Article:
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NEC contracted for digital transformation of WA Govt agencies

NEC contracted for digital transformation of WA Govt agencies Featured

ICT solutions and services group NEC Australia has been appointed by the Western Australian Government as one of three suppliers to assist with the implementation of its whole-of-government digital transformation programme.

Under the contract, NEC is one of three companies to lead GovNext-ICT, a whole-of- government IT programme operated by WA’s Office of the Government Chief Information Officer (GCIO) that will help state agencies undertake a digital transformation of all their ICT services.

The contract includes the migration of on-premise ICT infrastructure to a hybrid cloud architecture on a unified state-wide network in a consumption-based model.

NEC says the work being undertaken as part of GovNext-ICT positions the WA Government to fully exploit the emergence of as-a-service consumption of ICT services, while improving its ability to deliver modern and stable computing infrastructure.

“NEC Australia is proud to support a cutting edge technology project for the Western Australian Government that allows each agency to control technology costs on an as-needs basis,” said Mike Barber, chief operating officer at NEC Australia.

WA Innovation Minister Bill Marmion said the appointment of NEC as one of three suppliers of ICT infrastructure to the Western Australian Government “marks the beginning of an exciting new digital era for the public sector”.

“The new arrangements will modernise technology across government and provide the technical platform for the state’s ICT Strategy Digital WA.  We look forward to working with NEC, and the two other suppliers, over the term of this contract.”

NEC says the partnership will see the WA Government realise up to 40% cost savings through reduced licensing fees and infrastructure costs and improved efficiency.

And, the company says the partnership will also help reduce costs in building management, insurance, and hardware maintenance and additional benefits to the government, including improved physical and data security, and more resilient infrastructure to support disaster recovery and business continuity objectives.

The multi-year contract covers data centre co-location services, private cloud services, public cloud integration, network and communication services, identity management and ICT operations.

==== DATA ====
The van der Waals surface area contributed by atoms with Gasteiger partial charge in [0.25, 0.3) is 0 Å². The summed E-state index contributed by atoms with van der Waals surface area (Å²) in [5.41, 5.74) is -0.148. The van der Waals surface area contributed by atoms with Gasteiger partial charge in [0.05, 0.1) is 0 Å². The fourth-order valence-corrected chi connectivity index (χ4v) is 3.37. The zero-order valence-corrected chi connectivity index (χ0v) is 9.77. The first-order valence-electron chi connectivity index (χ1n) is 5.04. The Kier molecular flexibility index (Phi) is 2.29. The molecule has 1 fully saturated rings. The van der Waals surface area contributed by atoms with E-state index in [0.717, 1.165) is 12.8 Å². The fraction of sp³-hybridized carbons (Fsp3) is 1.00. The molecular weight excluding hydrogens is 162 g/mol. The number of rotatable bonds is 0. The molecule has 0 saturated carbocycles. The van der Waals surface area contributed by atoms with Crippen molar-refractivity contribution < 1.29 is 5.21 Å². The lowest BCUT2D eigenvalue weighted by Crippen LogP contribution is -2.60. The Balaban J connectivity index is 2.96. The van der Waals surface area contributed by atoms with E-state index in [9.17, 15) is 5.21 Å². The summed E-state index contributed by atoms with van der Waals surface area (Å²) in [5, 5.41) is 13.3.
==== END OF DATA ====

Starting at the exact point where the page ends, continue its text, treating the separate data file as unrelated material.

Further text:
WA agencies across education, health, public safety, finance, transport, roads,community services, and others, will benefit from the transition to a government-wide service model that allows each agency to select the most appropriate solution for their environment.

NEC says in a statement announcing the contract that, from the outset, the programme will allow agencies to limit technology costs to what they use, while avoiding vendor lock-in and ensuring ongoing competitiveness during future procurement.

Overall, the programme aims to simplify technology, improve inter-agency network connectivity and interaction, and provide the community with transparent and efficient digital government, NEC says.

The contract will see NEC implement a cloud brokerage service that will enable government agencies to consume infrastructure (IaaS) and platforms (PaaS) under a utility model.  

NEC says the brokerage model means that agencies can access the best-pricing for ICT services, with standardised and easy-to-understand consumption payment models.

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Peter Dinham

Peter Dinham is a co-founder of iTWire and a 35-year veteran journalist and corporate communications consultant. He has worked as a journalist in all forms of media – newspapers/magazines, radio, television, press agency and now, online – including with the Canberra Times, The Examiner (Tasmania), the ABC and AAP-Reuters. As a freelance journalist he also had articles published in Australian and overseas magazines. He worked in the corporate communications/public relations sector, in-house with an airline, and as a senior executive in Australia of the world’s largest communications consultancy, Burson-Marsteller. He also ran his own communications consultancy and was a co-founder in Australia of the global photographic agency, the Image Bank (now Getty Images).

 

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